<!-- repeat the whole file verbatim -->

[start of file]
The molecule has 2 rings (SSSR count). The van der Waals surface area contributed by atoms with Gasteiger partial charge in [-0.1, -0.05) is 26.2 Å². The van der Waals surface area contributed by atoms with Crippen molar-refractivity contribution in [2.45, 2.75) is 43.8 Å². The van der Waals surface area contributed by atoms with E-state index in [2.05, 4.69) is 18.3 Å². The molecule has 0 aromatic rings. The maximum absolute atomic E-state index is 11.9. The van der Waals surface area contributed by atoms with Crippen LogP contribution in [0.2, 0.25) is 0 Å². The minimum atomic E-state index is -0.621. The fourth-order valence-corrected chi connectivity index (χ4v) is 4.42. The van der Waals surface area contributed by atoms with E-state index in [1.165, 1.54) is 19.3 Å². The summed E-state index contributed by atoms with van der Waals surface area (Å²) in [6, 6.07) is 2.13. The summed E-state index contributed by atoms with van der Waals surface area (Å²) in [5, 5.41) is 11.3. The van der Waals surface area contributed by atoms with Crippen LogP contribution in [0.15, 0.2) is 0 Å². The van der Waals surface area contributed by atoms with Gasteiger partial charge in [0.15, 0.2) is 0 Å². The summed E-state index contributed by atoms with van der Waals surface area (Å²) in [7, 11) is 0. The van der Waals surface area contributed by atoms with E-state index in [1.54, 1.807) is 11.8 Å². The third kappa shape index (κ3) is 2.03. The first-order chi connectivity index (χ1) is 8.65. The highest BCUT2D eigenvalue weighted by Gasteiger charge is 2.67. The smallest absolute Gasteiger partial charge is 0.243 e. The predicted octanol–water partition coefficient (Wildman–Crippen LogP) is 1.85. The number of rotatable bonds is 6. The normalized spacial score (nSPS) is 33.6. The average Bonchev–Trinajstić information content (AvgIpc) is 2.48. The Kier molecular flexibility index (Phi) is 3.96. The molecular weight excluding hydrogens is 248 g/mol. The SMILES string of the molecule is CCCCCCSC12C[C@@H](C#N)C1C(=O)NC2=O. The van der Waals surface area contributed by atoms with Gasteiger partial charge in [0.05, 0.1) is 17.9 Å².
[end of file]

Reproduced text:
The molecule has 2 rings (SSSR count). The van der Waals surface area contributed by atoms with Gasteiger partial charge in [-0.1, -0.05) is 26.2 Å². The van der Waals surface area contributed by atoms with Crippen molar-refractivity contribution in [2.45, 2.75) is 43.8 Å². The van der Waals surface area contributed by atoms with E-state index in [2.05, 4.69) is 18.3 Å². The molecule has 0 aromatic rings. The maximum absolute atomic E-state index is 11.9. The van der Waals surface area contributed by atoms with Crippen LogP contribution in [0.2, 0.25) is 0 Å². The minimum atomic E-state index is -0.621. The fourth-order valence-corrected chi connectivity index (χ4v) is 4.42. The van der Waals surface area contributed by atoms with E-state index in [1.165, 1.54) is 19.3 Å². The summed E-state index contributed by atoms with van der Waals surface area (Å²) in [6, 6.07) is 2.13. The summed E-state index contributed by atoms with van der Waals surface area (Å²) in [5, 5.41) is 11.3. The van der Waals surface area contributed by atoms with Crippen LogP contribution in [0.15, 0.2) is 0 Å². The van der Waals surface area contributed by atoms with Gasteiger partial charge in [0.15, 0.2) is 0 Å². The summed E-state index contributed by atoms with van der Waals surface area (Å²) in [7, 11) is 0. The van der Waals surface area contributed by atoms with E-state index in [1.54, 1.807) is 11.8 Å². The third kappa shape index (κ3) is 2.03. The first-order chi connectivity index (χ1) is 8.65. The highest BCUT2D eigenvalue weighted by Gasteiger charge is 2.67. The smallest absolute Gasteiger partial charge is 0.243 e. The predicted octanol–water partition coefficient (Wildman–Crippen LogP) is 1.85. The number of rotatable bonds is 6. The normalized spacial score (nSPS) is 33.6. The average Bonchev–Trinajstić information content (AvgIpc) is 2.48. The Kier molecular flexibility index (Phi) is 3.96. The molecular weight excluding hydrogens is 248 g/mol. The SMILES string of the molecule is CCCCCCSC12C[C@@H](C#N)C1C(=O)NC2=O. The van der Waals surface area contributed by atoms with Gasteiger partial charge in [0.05, 0.1) is 17.9 Å².